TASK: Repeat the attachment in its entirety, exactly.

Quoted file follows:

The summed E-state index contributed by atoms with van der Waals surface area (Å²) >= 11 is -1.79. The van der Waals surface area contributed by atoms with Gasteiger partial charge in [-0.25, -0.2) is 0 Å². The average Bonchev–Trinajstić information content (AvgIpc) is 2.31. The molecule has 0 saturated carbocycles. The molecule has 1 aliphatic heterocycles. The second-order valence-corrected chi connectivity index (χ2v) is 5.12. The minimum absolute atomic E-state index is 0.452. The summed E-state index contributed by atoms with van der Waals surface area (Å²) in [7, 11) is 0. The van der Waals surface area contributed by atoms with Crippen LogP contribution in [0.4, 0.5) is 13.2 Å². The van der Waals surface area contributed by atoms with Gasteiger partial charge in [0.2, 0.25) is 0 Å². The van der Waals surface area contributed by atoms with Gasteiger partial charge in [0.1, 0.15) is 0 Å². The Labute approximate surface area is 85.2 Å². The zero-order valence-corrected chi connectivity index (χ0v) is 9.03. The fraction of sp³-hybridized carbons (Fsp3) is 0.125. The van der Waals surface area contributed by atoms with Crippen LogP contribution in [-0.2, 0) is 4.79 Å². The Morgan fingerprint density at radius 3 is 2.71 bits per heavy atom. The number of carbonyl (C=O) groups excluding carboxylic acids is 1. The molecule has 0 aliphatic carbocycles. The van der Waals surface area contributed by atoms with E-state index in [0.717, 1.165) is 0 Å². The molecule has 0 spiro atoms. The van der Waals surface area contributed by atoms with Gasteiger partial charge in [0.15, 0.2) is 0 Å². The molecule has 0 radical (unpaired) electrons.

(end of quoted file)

The summed E-state index contributed by atoms with van der Waals surface area (Å²) >= 11 is -1.79. The van der Waals surface area contributed by atoms with Gasteiger partial charge in [-0.25, -0.2) is 0 Å². The average Bonchev–Trinajstić information content (AvgIpc) is 2.31. The molecule has 0 saturated carbocycles. The molecule has 1 aliphatic heterocycles. The second-order valence-corrected chi connectivity index (χ2v) is 5.12. The minimum absolute atomic E-state index is 0.452. The summed E-state index contributed by atoms with van der Waals surface area (Å²) in [7, 11) is 0. The van der Waals surface area contributed by atoms with Crippen LogP contribution in [0.4, 0.5) is 13.2 Å². The van der Waals surface area contributed by atoms with Gasteiger partial charge in [0.2, 0.25) is 0 Å². The van der Waals surface area contributed by atoms with Gasteiger partial charge in [0.1, 0.15) is 0 Å². The Labute approximate surface area is 85.2 Å². The zero-order valence-corrected chi connectivity index (χ0v) is 9.03. The fraction of sp³-hybridized carbons (Fsp3) is 0.125. The van der Waals surface area contributed by atoms with Crippen LogP contribution in [-0.2, 0) is 4.79 Å². The Morgan fingerprint density at radius 3 is 2.71 bits per heavy atom. The number of carbonyl (C=O) groups excluding carboxylic acids is 1. The molecule has 0 aliphatic carbocycles. The van der Waals surface area contributed by atoms with E-state index in [0.717, 1.165) is 0 Å². The molecule has 0 spiro atoms. The van der Waals surface area contributed by atoms with Gasteiger partial charge in [0.15, 0.2) is 0 Å². The molecule has 0 radical (unpaired) electrons.